The key here is master and dominate the sagittal plane first. For example, when we’re assessing a client or athlete on the table, let’s say they demonstrate poor hip internal rotation.
Our old-school approach would be to simply stretch them into more hip internal rotation to get that motion back. This lead to dubious results – you may get more range of motion, but it was often at the expense of passive restraints such as the ligaments and joint capsules!
What we failed to realize was that, quite often, we weren’t looking at a mobility limitation, but rather a poor starting position that restricted motion.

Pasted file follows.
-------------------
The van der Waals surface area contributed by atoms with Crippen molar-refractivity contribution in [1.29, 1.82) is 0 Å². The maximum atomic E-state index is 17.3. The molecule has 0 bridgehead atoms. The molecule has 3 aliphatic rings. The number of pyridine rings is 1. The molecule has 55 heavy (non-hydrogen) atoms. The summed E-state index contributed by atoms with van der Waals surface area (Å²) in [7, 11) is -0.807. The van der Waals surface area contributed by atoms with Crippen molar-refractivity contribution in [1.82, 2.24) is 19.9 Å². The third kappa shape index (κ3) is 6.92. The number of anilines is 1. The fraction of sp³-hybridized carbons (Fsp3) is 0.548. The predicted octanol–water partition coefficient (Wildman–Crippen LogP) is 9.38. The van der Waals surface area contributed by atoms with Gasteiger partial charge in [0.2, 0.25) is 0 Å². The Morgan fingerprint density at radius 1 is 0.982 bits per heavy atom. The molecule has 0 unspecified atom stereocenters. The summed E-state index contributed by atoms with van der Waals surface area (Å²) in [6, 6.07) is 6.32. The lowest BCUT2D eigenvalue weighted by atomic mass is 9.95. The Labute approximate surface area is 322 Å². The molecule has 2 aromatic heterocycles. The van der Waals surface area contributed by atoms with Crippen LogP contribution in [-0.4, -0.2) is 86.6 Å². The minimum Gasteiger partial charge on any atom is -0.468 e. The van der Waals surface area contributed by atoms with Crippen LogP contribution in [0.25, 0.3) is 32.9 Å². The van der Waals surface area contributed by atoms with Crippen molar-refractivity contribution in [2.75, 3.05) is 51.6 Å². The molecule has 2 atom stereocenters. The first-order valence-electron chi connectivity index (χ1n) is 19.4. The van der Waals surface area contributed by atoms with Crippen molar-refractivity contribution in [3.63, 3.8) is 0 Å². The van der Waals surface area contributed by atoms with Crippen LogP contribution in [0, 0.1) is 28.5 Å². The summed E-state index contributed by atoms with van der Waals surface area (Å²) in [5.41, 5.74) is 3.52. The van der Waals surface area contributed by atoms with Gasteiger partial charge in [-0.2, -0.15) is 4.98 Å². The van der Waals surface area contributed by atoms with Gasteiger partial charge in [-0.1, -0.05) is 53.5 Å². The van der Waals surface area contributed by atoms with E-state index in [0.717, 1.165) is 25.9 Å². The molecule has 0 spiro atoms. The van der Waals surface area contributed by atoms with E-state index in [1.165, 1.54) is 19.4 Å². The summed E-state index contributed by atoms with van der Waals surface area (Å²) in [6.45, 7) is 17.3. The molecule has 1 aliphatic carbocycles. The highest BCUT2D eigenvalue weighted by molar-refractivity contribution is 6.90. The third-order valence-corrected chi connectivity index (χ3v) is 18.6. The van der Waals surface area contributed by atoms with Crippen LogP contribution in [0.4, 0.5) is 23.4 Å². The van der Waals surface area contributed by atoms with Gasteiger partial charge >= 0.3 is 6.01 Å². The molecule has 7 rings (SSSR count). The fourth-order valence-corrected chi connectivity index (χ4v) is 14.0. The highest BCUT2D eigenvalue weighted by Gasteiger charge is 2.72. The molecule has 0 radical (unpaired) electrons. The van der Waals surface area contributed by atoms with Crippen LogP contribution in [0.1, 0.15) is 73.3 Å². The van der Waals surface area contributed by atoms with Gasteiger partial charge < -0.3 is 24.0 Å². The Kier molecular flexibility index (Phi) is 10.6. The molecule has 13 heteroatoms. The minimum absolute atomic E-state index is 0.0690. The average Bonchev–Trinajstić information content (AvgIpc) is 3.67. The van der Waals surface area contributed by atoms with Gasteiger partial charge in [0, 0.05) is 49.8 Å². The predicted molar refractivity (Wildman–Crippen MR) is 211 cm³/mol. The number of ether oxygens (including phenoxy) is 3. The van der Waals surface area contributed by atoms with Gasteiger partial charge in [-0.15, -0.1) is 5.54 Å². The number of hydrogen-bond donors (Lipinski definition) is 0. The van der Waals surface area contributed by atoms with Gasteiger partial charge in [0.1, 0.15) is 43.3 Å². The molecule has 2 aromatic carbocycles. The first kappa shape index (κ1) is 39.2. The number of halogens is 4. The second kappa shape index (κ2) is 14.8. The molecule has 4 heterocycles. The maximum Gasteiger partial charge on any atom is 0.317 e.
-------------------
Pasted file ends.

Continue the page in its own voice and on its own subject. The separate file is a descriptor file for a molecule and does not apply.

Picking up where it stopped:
Now instead of stretching, we will try a repositioning exercise or “reset” first, in an attempt to get their pelvis and lumbar spine to a more optimal alignment. If we do this and get an immediate change in mobility, we know that we need to restore position first.
This is a really long-winded way of saying that if you don’t have optimal sagittal plane function through your joints (in this case your pelvis and lumbar spine), you will struggle to demonstrate full frontal and transverse plane range of motion.
In today’s article we’re going to focus on supine exercise variations, because these are fantastic for building the anterior core. Many clients (and most athletes) leave in various degrees of lumbar extension/anterior tilt, so a strong and stable anterior core will help offset this and better allow them to control extension.